Life events, traumas, stressors all have the potential to leave a path of destruction often found in the form of anxiety symptoms. These may include; racing heart, racing thoughts, intrusive thoughts, obsessional thinking, rigidity of thoughts, and cognitive dissonance. It is important to not only work on the underlying concerns but regulating the mind and body in the moment as well. One tool I often use with clients to help with the physiological symptoms of anxiety is the Butterfly Hug.
The Butterfly Hug is a method of therapeutic intervention to help relax and calm a hyper-aroused self. The Butterfly Hug was developed by two practitioners, Lucina Artigas, M.A., M.T., and Ignacio Jarero, Ed.D., Ph.D., M.T. The Butterfly Hug was taught to survivors of hurricane Pauline in Mexico, in 1998 which demonstrated to be highly effective for helping those during this incredibly devastating time. Following the successful implementation and use, many therapist and theoretical orientations have taken to this successful form on anxiety reduction, primarily those who have suffered traumas.
The practice is actually quite simple and is readily available to everyone, because all you need is yourself! To begin:
* Engage in some type of intentional breath work, I like to have client’s focus on diaphragmatic breathing for this particular tool.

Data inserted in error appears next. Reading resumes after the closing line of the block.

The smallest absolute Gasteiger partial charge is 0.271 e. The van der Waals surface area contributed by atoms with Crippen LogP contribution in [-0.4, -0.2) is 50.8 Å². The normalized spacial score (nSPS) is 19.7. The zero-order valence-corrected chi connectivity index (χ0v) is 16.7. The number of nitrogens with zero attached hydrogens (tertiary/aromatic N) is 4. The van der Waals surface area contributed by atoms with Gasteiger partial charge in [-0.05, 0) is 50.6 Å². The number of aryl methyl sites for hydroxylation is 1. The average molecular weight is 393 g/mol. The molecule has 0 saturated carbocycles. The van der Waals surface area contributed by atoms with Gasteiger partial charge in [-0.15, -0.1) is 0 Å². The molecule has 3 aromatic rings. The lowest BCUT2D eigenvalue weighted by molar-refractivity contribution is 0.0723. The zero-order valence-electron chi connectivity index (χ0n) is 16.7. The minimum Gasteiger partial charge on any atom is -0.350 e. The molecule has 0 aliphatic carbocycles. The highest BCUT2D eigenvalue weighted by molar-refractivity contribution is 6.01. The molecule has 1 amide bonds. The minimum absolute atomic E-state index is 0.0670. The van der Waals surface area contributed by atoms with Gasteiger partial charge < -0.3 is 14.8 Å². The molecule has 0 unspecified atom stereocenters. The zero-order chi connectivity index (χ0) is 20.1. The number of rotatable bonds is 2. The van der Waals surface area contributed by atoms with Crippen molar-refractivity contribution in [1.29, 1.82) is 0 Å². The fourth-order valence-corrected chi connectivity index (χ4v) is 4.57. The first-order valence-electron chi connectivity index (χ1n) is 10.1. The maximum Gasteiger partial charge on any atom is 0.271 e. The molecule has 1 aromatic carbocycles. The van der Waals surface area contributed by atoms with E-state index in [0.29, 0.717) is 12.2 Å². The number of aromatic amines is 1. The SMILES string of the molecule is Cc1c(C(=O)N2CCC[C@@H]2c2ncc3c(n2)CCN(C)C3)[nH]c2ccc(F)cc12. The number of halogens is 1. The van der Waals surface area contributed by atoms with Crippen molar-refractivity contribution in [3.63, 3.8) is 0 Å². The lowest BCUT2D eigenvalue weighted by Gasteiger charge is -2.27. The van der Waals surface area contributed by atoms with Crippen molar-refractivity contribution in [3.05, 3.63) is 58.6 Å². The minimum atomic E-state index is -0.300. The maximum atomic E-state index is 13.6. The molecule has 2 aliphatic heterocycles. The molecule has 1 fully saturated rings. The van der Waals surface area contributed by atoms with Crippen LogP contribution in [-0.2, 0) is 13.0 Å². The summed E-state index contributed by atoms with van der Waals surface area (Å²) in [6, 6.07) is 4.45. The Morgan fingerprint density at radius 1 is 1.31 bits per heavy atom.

* Draw awareness to the self, as with any mindfulness practice, pay attention, notice any emotions that are coming up, any physiological indicators and judgments of self and continue to breathe.
* Cross your hands over your chest (like you are making a bird shadow puppet) where the wings are resting just below your collar bone. I like to hook my thumbs as a place to feel anchored.
* Begin slowly tapping, alternating left and right, left and right and continue tapping for 30 seconds to a few minutes if desired and it feels calming and grounding.
* Continue to hold awareness with the self, slowing the mind and the body with each breathe, being with any and all emotions that come up.
The Butterfly Hug is a tool designed to help ease anxiety and calm you in the moment, but certainly is not something to be used in lieu of therapy. I also highly recommend practicing this technique when you are not anxious to become proficient and have it more accessible when you are feeling distressed. If you are experience anxiety or panic attacks on frequently, please seek a therapist to further evaluate your needs.
Written by Sonja Kromroy, MA, LPCC
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